Black Dome-top, with White Casein Insets
When I saw this pen advertised for sale by an FPN member, I was taken aback by two things.
First, how beautiful and finely crafted the pen looked in the images. And second, that despite
liking Deltas and already owning two of them, I had never seen or heard of this model before.
Is this an under-the-radar pen? An under-appreciated pen? Or simply a pen that no one but
me finds attractive? Well, no matter: I had to have it.
The pen comes in an interesting high-gloss black box. The lid is attached with a large gold-colour
hinge and opens via pivoting. It is held in place by a Moleskine-like rubber-band. When the lid is
pivoted open, the pen is revealed nestled inside, as pictured above. This is an interesting and
entertaining design -- though there is something coffin-like about it.
Looks and Design
The pen itself was everything I had hoped for and more -- it almost seems tailor-made for my tastes.
The shape is a "Dome-top": straight-sided like a flat-top, with a dome-like endcap. This design was
popular in the 1920s, especially when you look at early Conway Stewart and Montblanc. But this
form is almost entirely unseen in modern pens.
The material is black resin, with gold trim and -- here is the unbelievable part -- white casein insets.
Pens made with casein are quite rare and expensive nowadays, and it happens to be one of my favourite
materials. I should note that this pen is also manufactured in a red version with silver trim.
The dome-shaped endcap and the inset over the cap band are made of a beautiful casein that is best
described as white with cream stripes -- giving the illusion of having a ribbed texture.
The gold clip is a vintage-style fixed clip with a ball tip. It is quite wide.
The Delta logo is inset in the center of the casein dome. The overall look is extremely elegant, yet
understated. Here are my attempts at close-ups of the dome and band:
Size, Weight and Feel
The pen is 5 1/4" closed; 4 7/8" uncapped and 6" posted. It is light to medium in weight. I consider
it extremely well-balanced, but keep in mind that I am a flat-top fan.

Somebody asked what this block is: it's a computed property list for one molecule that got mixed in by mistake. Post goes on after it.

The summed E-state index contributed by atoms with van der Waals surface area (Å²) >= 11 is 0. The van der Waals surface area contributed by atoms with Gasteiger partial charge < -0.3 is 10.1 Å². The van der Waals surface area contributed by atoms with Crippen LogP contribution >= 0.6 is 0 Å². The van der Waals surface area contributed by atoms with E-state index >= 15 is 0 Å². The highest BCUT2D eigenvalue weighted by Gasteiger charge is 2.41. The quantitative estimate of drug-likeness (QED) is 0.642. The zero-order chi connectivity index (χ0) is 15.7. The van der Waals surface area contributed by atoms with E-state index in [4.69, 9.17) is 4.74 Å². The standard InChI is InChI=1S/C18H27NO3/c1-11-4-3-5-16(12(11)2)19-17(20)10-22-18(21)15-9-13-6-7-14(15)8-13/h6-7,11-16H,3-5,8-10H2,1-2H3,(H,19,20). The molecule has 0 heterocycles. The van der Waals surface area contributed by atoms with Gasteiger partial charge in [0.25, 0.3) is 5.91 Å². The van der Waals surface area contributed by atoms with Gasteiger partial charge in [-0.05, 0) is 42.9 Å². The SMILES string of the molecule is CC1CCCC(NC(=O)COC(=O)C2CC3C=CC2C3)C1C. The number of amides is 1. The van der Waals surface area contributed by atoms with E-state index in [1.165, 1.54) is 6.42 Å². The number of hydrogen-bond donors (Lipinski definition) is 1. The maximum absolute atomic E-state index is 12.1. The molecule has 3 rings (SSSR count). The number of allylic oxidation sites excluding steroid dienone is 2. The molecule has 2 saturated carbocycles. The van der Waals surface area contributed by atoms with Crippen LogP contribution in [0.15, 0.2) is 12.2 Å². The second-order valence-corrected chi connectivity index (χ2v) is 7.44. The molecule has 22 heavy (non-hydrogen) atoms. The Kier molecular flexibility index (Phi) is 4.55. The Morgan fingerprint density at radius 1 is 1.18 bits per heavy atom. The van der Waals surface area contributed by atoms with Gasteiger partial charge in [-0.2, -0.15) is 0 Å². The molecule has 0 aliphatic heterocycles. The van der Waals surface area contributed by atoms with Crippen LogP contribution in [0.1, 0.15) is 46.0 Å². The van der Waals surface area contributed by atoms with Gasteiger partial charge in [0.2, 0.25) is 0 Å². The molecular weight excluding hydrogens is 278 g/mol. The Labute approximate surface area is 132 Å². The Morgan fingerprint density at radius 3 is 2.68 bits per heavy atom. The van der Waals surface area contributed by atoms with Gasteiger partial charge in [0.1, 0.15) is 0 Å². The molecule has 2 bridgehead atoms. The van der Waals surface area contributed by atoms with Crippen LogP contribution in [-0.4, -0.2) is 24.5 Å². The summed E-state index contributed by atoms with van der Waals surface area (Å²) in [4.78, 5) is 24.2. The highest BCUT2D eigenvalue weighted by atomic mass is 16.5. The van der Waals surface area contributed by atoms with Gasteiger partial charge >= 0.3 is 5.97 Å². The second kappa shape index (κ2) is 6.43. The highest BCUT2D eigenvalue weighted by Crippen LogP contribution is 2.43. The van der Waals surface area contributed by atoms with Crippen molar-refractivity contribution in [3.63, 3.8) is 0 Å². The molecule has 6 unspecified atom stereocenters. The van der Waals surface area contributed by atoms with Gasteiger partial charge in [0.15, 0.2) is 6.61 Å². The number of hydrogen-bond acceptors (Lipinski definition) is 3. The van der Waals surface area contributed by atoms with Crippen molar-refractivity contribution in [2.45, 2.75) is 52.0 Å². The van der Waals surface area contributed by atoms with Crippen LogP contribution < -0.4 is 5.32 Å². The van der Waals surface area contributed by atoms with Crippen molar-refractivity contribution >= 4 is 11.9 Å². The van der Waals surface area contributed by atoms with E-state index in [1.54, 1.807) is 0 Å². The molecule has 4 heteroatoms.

Nib and Writing Performance
Unlike the other Deltas I own, the Via Veneto has a single-tone gold nib. Here you can see a comparison
of this nib to other Deltas.
The nib is a Fine, and amazed me by writing true to size. In my experience, Deltas tend to run wide,
but this one is on the narrow side of Fine. This is good news to an XXF-XF user such as myself, as it
means no extra regrinding fees.
The nib writes smoothly, and the pen has no problems with flow or drying out in between uses. It is
tolerant of saturated inks: I currently have it filled with Noodler's Dragon Napalm, and I have also
tried Hunter's Green. The nib is on the stiffer side and puts down a precise line. I like this feature,
but those who prefer flex -- take note.
The filling system is CC. On such an elegant penthat is so evocative of the 1920s, I would really
loved to have seen a lever. But then I have the same complaint with the chased Conway Stewart
Duro Heritage and many other period recreations. I do realise that one can't have everything. The
converter works well, so no complaints there.
Cost and Value
The Delta Via Veneto has an MSRP of $320, but it is available at Fahrneys for $260. I purchased
mine second hand but mint, for a great deal less than that, and consider this a wonderful bargain.
The Fahrney's price I consider well worth it, and would have bought the pen retail had that been
my only option.
After owning this pen for just under a week, I can't let it out of my hands. I find its looks breath-
taking and its performance superb. For the life of me, I do not know why the Delta Via Veneto
has remained out of the spotlight. If you dislike black pens, take a look at the red one on some
retailers' websites. Highly recommended.
If interested, you can view more photos here, together with other Deltas:
Hope this was useful,
Edited by QM2, 13 October 2008 - 03:49.